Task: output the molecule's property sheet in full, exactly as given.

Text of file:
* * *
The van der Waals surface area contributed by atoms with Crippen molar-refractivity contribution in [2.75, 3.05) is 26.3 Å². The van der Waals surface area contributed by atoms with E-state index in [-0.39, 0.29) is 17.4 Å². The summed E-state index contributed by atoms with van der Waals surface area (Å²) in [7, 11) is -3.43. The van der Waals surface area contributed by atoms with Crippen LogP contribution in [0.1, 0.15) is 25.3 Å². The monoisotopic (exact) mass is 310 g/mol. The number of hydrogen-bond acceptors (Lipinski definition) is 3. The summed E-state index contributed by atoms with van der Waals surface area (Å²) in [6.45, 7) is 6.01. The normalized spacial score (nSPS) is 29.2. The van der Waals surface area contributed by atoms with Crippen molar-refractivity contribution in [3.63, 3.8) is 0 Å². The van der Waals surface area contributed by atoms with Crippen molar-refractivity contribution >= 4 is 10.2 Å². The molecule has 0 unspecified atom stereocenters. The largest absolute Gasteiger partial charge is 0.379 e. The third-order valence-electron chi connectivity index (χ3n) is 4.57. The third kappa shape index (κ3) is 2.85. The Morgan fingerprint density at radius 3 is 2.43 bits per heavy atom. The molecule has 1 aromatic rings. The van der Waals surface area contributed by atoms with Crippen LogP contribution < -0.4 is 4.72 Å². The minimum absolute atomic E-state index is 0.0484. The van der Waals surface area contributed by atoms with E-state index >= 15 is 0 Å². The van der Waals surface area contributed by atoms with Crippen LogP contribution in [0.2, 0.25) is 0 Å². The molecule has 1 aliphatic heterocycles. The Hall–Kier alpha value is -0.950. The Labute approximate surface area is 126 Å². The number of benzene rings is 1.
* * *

The van der Waals surface area contributed by atoms with Crippen molar-refractivity contribution in [2.75, 3.05) is 26.3 Å². The van der Waals surface area contributed by atoms with E-state index in [-0.39, 0.29) is 17.4 Å². The summed E-state index contributed by atoms with van der Waals surface area (Å²) in [7, 11) is -3.43. The van der Waals surface area contributed by atoms with Crippen LogP contribution in [0.1, 0.15) is 25.3 Å². The monoisotopic (exact) mass is 310 g/mol. The number of hydrogen-bond acceptors (Lipinski definition) is 3. The summed E-state index contributed by atoms with van der Waals surface area (Å²) in [6.45, 7) is 6.01. The normalized spacial score (nSPS) is 29.2. The van der Waals surface area contributed by atoms with Crippen molar-refractivity contribution in [3.63, 3.8) is 0 Å². The van der Waals surface area contributed by atoms with Crippen molar-refractivity contribution >= 4 is 10.2 Å². The molecule has 0 unspecified atom stereocenters. The largest absolute Gasteiger partial charge is 0.379 e. The third-order valence-electron chi connectivity index (χ3n) is 4.57. The third kappa shape index (κ3) is 2.85. The Morgan fingerprint density at radius 3 is 2.43 bits per heavy atom. The molecule has 1 aromatic rings. The van der Waals surface area contributed by atoms with Crippen LogP contribution < -0.4 is 4.72 Å². The minimum absolute atomic E-state index is 0.0484. The van der Waals surface area contributed by atoms with E-state index >= 15 is 0 Å². The van der Waals surface area contributed by atoms with Crippen LogP contribution in [0.2, 0.25) is 0 Å². The molecule has 1 aliphatic heterocycles. The Hall–Kier alpha value is -0.950. The Labute approximate surface area is 126 Å². The number of benzene rings is 1.